to

Steven E. Landsburg wrote:
> In article <yfi3bsc...@triumf.ca>,
> Donald Arseneau <as...@triumf.ca> wrote:
>
> >No, you said there were some unidentified parameters that have to
> >be set in pdftex but not in pure TeX, and they have to be set after
> >any \mag is set.
>
> This is exactly right.
>
> > So, use an \if test to conditionally assign those
> > >mystery parameters only when running in pdftex.
>
> I apologize if I'm being stupid here (and it's quite possible I am),
> but this still seems to require me to type several lines of
> conditional assignments every time I create a TeX document with
> a \mag statement in it. That's what I'm trying to avoid. Have
> I missed your point?

How many lines is too much? You can reduce it to one:
\input mypdfconfig

And inside mypdfconfig.tex is
\usepackage{ifpdf} % \input ifpdf.sty for plain tex.
\ifpdf
%pdf settings you used to have in pdftex.cfg
\else
%nothing, as pdftex.cfg didn't affect non-pdf; but
%now you have the flexility to add things here too.
\fi

Now, instead of editing pdftex.cfg, you edit mypdfconfig.tex.


Dan

Donald Arseneau

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May 27, 2005, 10:52:59 PM5/27/05
to
land...@troi.cc.rochester.edu (Steven E. Landsburg) writes:

> In article <yfi3bsc...@triumf.ca>,
> Donald Arseneau <as...@triumf.ca> wrote:
>
> > So, use an \if test to conditionally assign those
> > >mystery parameters only when running in pdftex.
>

> but this still seems to require me to type several lines of
> conditional assignments every time I create a TeX document with
> a \mag statement in it. That's what I'm trying to avoid. Have
> I missed your point?

Perhaps, perhaps not, but that statement doesn't match how I viewed
the situation. Every document? Not just a few unusual documents?

If a document is to be treaded differently for postscript and pdf,
then the condional assignments should be explicitly shown in the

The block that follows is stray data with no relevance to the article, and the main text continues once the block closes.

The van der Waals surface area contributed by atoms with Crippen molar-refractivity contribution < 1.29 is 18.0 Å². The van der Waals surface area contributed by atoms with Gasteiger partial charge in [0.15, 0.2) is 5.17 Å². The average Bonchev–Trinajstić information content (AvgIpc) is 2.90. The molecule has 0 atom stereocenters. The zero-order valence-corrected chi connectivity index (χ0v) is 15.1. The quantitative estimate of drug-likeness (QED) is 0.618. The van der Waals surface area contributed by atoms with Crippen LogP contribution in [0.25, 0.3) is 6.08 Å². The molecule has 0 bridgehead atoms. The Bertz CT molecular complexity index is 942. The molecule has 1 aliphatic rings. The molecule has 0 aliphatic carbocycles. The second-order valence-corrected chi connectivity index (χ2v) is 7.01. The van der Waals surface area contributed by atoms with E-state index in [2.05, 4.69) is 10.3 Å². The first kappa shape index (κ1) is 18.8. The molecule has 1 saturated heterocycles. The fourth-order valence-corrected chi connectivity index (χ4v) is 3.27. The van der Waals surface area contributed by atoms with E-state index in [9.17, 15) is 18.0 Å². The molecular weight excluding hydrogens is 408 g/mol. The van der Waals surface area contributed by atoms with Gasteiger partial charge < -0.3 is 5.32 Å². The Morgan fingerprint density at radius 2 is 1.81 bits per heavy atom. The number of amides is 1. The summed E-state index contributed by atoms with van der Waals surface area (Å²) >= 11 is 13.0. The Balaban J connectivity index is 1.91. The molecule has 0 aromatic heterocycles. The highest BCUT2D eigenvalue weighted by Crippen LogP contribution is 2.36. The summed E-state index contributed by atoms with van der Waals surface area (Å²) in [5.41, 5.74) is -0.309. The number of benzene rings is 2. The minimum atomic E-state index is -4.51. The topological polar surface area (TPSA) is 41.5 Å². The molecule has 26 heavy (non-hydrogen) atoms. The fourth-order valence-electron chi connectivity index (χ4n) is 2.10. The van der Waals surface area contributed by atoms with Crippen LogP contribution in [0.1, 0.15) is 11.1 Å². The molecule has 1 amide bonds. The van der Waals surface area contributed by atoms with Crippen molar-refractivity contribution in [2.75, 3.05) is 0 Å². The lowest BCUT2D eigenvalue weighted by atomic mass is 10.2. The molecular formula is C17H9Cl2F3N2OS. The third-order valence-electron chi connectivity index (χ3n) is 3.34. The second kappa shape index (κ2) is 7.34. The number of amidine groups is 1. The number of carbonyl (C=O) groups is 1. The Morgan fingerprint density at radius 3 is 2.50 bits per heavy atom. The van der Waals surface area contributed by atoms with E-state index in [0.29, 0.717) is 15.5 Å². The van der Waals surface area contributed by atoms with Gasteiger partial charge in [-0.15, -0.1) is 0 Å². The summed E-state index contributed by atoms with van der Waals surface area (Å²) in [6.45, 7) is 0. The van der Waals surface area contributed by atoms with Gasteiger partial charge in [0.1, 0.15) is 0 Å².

document, or else it is a great source of confusion.

If the problem is instead that pdflatex configuration absolutely
prohibits \mag setting, then let's hear specifics.

--
Donald Arseneau as...@triumf.ca

Steven E. Landsburg

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May 31, 2005, 9:44:20 PM5/31/05
to
In article <yfibr6w...@triumf.ca>,
Donald Arseneau <as...@triumf.ca> wrote:

>If a document is to be treaded differently for postscript and pdf,
>then the condional assignments should be explicitly shown in the
>document, or else it is a great source of confusion.


I don't see why you say this. I have a .tex document called
foo.tex . At some time in the future, I want to issue the
command "tex foo" and get a .dvi file. At some other time in
the future, I want to issue the command "pdftex foo" and get
a .pdf file. And I want the .dvi file and the .pdf file, when
viewed, to look identical.

Since the ultimate output is intended to look identical, I don't
see why the document should distinguish between them.

>
>If the problem is instead that pdflatex configuration absolutely
>prohibits \mag setting, then let's hear specifics.


Sure. Here are some specifics:

1) If foo.tex looks like this:

\magnification=1200
Hello, World.
\bye

then the .dvi file and the .pdf file don't look the same; the .pdf
file looks like a shrunken version of the .dvi file. So that's no
good.

2) If foo.tex looks like this:

\pdfpageheight=8.5 truein
\pdfpagewidth=11 truein
\magnification=1200
Hello, World.
\bye

then pdftex complains about "incompatible magnification". So that's
no good.

3) If foo.tex looks like this:

\magnification=1200
\pdfpageheight=8.5 truein
\pdfpagewidth=11 truein
Hello, World.
\bye

then pdftex works. Tex, on the other hand, complains about undefined
variables, but of course I can fix that with an \if\pdfoutput=....
statement. HOWEVER, this is still no good for two reasons:

a) it requires typing extra code every time I start a document
with a \magnification statement (yes, I realize I can reduce
it to one line by calling an input file, but it's still extra
code I'd rather not type

b) More importantly, I have hundreds of already-existing documents
that I still occasionally TeX and distribute, or pdftex and
distribute, and all of those documents would have to be laboriously
fixed up.

So that's no good, really.

Again, the goal is very simple: I've got lots of existing TeX documents.
I want to be able to apply pdftex to them and get pdf output that looks
just like the dvi output.

Prepending code (a la solution 2 above) is fine, since I can write a
.bat file to do that. Unfortunately, as noted above, prepending code
doesn't work. (It would work if I used inches instead of true inches,
but that's also no good, since some of my documents are magnified and
others aren't.)

I hope I have made the question clearer and clarified why the suggestions
I've gotten so far aren't exactly what I'm looking for, though I do
very much appreciate the attempts.

Steven E. Landsburg


A
A
A
A

Donald Arseneau

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Jun 1, 2005, 2:06:44 AM6/1/05
to
land...@troi.cc.rochester.edu (Steven E. Landsburg) writes: